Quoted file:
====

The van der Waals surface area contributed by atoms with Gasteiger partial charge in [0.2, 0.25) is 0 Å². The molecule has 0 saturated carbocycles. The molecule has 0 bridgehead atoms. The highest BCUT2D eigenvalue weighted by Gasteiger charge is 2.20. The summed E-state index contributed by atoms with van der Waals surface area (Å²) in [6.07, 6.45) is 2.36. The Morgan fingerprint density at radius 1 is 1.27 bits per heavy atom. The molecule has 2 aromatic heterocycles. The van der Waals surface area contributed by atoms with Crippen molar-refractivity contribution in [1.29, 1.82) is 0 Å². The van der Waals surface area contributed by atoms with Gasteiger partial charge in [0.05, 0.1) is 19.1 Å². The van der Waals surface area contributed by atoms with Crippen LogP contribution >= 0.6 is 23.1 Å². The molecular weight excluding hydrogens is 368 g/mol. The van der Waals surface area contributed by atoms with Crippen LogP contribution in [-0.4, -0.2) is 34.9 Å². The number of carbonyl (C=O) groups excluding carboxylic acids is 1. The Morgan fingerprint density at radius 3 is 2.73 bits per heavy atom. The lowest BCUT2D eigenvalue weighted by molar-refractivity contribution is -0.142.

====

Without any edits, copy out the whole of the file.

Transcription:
The van der Waals surface area contributed by atoms with Gasteiger partial charge in [0.2, 0.25) is 0 Å². The molecule has 0 saturated carbocycles. The molecule has 0 bridgehead atoms. The highest BCUT2D eigenvalue weighted by Gasteiger charge is 2.20. The summed E-state index contributed by atoms with van der Waals surface area (Å²) in [6.07, 6.45) is 2.36. The Morgan fingerprint density at radius 1 is 1.27 bits per heavy atom. The molecule has 2 aromatic heterocycles. The van der Waals surface area contributed by atoms with Crippen molar-refractivity contribution in [1.29, 1.82) is 0 Å². The van der Waals surface area contributed by atoms with Gasteiger partial charge in [0.05, 0.1) is 19.1 Å². The van der Waals surface area contributed by atoms with Crippen LogP contribution >= 0.6 is 23.1 Å². The molecular weight excluding hydrogens is 368 g/mol. The van der Waals surface area contributed by atoms with Crippen LogP contribution in [-0.4, -0.2) is 34.9 Å². The number of carbonyl (C=O) groups excluding carboxylic acids is 1. The Morgan fingerprint density at radius 3 is 2.73 bits per heavy atom. The lowest BCUT2D eigenvalue weighted by molar-refractivity contribution is -0.142.